ROGER COKE CALMLY LEVELED a pistol at me. My suppressed Ruger had been confiscated at the door. I matched Coke’s calm with a degree of my own, staring indifferently at the weapon in his hand. A Smith & Wesson BODYGUARD 380 with integrated laser sights focused on my head. Without question it could do some damage. All firearms could. Even so, it wasn’t one of the more remarkable handguns in Roger Coke’s substantial cache. A gross miscalculation on his part. I’d personally see to it that he paid for the error. In full.
Meanwhile, he was just as intent on making me pay as well. Joseph Yerby’s fate pleased him but he wasn’t happy about the expense of a cleaner.
“Ten thousand dollars,” he barked. “Give me one reason why I shouldn’t stink up this room with your remains? Why I shouldn’t put you down for good? Just one reason, please.”
The nearly imperceptible hum of an oscillating fan was the only other sound in the unfurnished basement. Coke’s partner killers, including Murdoch, were completely still and quiet. I was as well, despite the heat and the mood. Oppressive heat and a man bent on killing me before I killed him. You couldn’t have coaxed a politician’s smile out of me with either meat or money as a reward. I imagine Coke was just as bothered by the stifling temperature but it was difficult to tell. The Smith & Wesson held steady in his hand and the light gray T-shirt he wore wasn’t darkened by sweat in the armpits. He licked his lips a few times and continued to stare at me down the sight line of the Smith & Wesson.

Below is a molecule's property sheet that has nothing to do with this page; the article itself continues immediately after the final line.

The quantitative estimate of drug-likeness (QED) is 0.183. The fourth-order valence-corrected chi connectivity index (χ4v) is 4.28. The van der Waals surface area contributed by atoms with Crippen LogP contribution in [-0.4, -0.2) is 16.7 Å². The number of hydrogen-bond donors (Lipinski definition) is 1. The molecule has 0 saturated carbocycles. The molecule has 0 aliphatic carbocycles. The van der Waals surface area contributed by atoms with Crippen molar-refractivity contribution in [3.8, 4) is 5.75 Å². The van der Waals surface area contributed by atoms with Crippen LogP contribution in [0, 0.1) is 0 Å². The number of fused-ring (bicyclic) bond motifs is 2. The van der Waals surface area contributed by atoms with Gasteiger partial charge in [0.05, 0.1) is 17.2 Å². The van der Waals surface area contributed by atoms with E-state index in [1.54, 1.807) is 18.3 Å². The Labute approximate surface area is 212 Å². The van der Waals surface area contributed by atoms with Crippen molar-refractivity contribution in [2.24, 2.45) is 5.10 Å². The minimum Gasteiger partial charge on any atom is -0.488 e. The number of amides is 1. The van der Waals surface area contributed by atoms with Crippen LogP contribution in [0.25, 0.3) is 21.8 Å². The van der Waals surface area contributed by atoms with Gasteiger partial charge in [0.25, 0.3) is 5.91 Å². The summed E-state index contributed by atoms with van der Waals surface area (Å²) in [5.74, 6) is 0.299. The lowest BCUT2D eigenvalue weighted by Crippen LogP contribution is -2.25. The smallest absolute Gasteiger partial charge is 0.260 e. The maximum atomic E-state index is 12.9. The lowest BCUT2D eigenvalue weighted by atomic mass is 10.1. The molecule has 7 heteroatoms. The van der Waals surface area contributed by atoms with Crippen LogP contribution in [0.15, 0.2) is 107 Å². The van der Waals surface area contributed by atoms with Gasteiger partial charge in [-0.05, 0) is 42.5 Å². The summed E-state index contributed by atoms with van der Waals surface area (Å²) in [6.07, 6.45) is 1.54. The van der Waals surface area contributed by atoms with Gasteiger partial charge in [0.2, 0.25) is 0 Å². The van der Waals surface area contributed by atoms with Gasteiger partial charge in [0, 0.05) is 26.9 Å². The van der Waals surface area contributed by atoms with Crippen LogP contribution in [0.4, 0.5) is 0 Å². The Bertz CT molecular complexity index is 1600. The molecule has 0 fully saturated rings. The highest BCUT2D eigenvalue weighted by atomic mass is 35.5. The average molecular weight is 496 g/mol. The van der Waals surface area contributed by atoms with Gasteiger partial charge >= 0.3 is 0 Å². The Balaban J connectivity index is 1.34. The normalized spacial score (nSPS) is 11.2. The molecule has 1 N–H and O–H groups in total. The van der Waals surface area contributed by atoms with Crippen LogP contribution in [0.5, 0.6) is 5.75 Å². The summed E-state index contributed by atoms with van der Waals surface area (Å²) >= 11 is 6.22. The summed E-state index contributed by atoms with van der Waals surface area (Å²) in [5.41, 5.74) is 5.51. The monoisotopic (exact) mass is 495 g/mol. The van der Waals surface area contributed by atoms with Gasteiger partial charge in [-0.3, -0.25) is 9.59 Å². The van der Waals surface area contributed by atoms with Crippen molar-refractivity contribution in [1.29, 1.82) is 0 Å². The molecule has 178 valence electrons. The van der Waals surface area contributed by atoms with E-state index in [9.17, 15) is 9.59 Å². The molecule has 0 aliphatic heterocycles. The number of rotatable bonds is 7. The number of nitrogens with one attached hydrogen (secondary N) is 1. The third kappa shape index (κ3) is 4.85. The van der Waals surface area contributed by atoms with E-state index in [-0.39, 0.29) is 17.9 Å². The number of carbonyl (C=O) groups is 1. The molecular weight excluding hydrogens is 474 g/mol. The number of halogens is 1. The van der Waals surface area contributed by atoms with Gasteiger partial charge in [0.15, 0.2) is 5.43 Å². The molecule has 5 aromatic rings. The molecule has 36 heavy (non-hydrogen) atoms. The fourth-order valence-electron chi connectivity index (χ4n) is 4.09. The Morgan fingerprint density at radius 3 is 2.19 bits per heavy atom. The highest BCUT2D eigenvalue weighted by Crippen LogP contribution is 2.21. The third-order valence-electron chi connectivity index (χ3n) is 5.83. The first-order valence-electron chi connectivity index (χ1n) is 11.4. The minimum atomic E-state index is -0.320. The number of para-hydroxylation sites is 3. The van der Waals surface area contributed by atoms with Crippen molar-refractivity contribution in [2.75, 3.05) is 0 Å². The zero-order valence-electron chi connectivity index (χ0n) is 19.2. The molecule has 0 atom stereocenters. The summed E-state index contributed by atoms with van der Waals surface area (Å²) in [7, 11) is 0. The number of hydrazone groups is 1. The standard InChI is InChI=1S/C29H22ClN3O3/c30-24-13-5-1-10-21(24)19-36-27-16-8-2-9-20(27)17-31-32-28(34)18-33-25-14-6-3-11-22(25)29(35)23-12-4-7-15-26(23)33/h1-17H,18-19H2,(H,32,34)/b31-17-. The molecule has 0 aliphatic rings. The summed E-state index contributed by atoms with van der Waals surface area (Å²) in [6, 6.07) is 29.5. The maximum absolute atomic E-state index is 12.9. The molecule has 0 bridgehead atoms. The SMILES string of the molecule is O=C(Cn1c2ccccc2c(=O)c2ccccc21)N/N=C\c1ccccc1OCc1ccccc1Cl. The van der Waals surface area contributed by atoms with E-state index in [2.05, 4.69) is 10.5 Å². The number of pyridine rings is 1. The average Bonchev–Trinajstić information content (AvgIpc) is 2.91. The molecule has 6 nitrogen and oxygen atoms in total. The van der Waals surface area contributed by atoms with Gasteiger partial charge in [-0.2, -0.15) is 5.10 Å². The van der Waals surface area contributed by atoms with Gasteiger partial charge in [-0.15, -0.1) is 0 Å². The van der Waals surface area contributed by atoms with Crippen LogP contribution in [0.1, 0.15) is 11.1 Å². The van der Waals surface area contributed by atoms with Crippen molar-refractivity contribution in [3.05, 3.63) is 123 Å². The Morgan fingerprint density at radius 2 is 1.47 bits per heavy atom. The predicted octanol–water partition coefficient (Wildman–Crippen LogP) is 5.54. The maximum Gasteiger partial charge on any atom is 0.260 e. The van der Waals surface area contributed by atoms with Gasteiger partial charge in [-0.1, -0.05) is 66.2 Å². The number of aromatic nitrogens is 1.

I suppose he expected me to flinch.
Instead, I placed my hands on the table so he could see them and asked, “Why you shouldn’t put me down for good?” making as though I were actually pondering the question. “Can’t help you there, Roger. I can think of a few reasons why you should, though.”
His brows knitted, turned his face into a question mark. “Is that so? Okay, I’ll bite. Why should I?” There was a note of amusement in his voice.
That good cheer wouldn’t last. I’d see to that as well.
I showed him my teeth without smiling and kept silent.
“I asked you a question, sir,” he said without the politeness the words suggested.
I nodded slightly, but didn’t speak.
“You’d be advised to answer, sir.”
“I would direct you to ask the last man that threatened me,” I said, finally. “But I’m afraid he’s unavailable for comment. Ever.”
A disarming smile wiped the question mark from Coke’s face. I wasn’t in any way fooled by his smile. I didn’t let my guard down. He did, though. Carelessly dropping the Smith & Wesson to his side, held loose in the grip of his hand instead of sighted on me. Taking his eyes off of me to address the killer seated to his left. “Is this gentleman for real, Murdoch?”
“Yes,” Murdoch said without hesitation.
“And you personally vouch for him?”
“Your very existence will be in peril if this motherfucker so much as jaywalks,” Coke told him. “If he takes a bathroom break and his piss misses the toilet and sprays my tile I will hold you accountable. You brought him here. He’s your ward now. I just want to make sure we’re on the same page.”